Only childcare for children up to the age of 12 will be covered under TFC when it is fully rolled out, by April 2018. Contrast this with childcare vouchers which can be used for children up to the age of 15, and for which tax relief can be provided at the employee’s highest marginal rate if they were members of the scheme prior to 6 April 2011.

For parents who sign up to a JOCA prior to 6 April 2018, there is the ability to return to being members/newly join a childcare voucher scheme if they prefer. However, from 6 April 2018 there will no longer be the opportunity to join, or rejoin an employer’s childcare voucher scheme.

Employer’s position

This of course is another direct attack on salary sacrifice. Employers have just over a year to maximise their employer NI saving by encouraging employees to join a childcare voucher scheme, or implementing a new scheme before it must close to any new members. The total saving equates to 14.3% if the employer is also subject to the apprenticeship levy.

As the population within childcare vouchers diminishes it is sensible for an employer to consider moving to self-administered vouchers, rather than using a third-party voucher provider. Equally they may choose to look for a voucher provider with a lower service charge.

It is important that employees and agents consider the move to TFC alongside the other salary sacrifice changes that are being implemented from April 2017. As salary sacrifice schemes are unwound, this will impact the cost of employer pension contributions, and the apprenticeship levy. For employees, the additional taxable income could mean they will be subject to the high-income child benefit charge, which claws-back child benefit paid to the family.

About Kate Upcraft

Kate is a technical writer, editor and lecturer on all aspects of employing people - primarily payroll and HR matters.

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16th Mar 2017 14:49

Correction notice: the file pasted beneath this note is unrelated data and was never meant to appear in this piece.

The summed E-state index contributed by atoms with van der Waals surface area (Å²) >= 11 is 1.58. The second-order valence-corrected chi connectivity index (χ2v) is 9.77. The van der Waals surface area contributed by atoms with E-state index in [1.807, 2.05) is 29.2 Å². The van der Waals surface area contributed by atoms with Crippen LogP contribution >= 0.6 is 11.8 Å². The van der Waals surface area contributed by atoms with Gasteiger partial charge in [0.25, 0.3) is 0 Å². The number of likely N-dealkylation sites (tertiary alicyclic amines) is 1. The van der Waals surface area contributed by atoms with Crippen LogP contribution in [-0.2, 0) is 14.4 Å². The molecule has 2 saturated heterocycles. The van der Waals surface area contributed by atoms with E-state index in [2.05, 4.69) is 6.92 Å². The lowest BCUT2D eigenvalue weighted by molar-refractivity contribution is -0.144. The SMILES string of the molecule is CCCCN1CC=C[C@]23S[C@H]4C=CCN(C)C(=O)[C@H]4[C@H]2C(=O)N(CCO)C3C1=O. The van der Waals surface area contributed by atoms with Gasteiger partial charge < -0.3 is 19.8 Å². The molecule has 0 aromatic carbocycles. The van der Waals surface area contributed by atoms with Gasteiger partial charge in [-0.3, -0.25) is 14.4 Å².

Great article Kate. As someone who is due to become a parent for the first time any day now this has been really useful. Thanks very much.

Thanks (2)
By cfield
20th Mar 2017 20:10

Good to know that we have another year yet to roll out childcare vouchers to new limited company clients. Those PSC owners without kids have the next 3 months to get a bun in the oven. There should be a noticeable dip in the sale of condoms this Spring. Hope it doesn't affect GDP too much. Expect some special offers at Boots the Chemist.

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23rd Mar 2017 11:41

Another blow to parents who work under 16 hours a week though (either by choice or through lack of opportunities). Along with changes to Universal Credits due to be introduced soon that will mean no support if both parents aren't working over 16 hours a week by the time children are school age, on a social scale this seems to be a double pronged attack on people who already struggle to find solid regular part time work that can fit around childcare commitments.

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By FaF
23rd Mar 2017 11:43

Agreed, brilliant article. Am I correct in thinking that the companies who provided the childcare vouchers are the ones who will provide employees with the 'JOCA' account and if employees enquire about the new scheme, it would be childcare voucher companies that we would point them to?
Thank you.

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23rd Mar 2017 12:04

Good timing - I received email from the government about their site relating to this today too https://www.childcarechoices.gov.uk/

tax credits and universal credit can play a part too.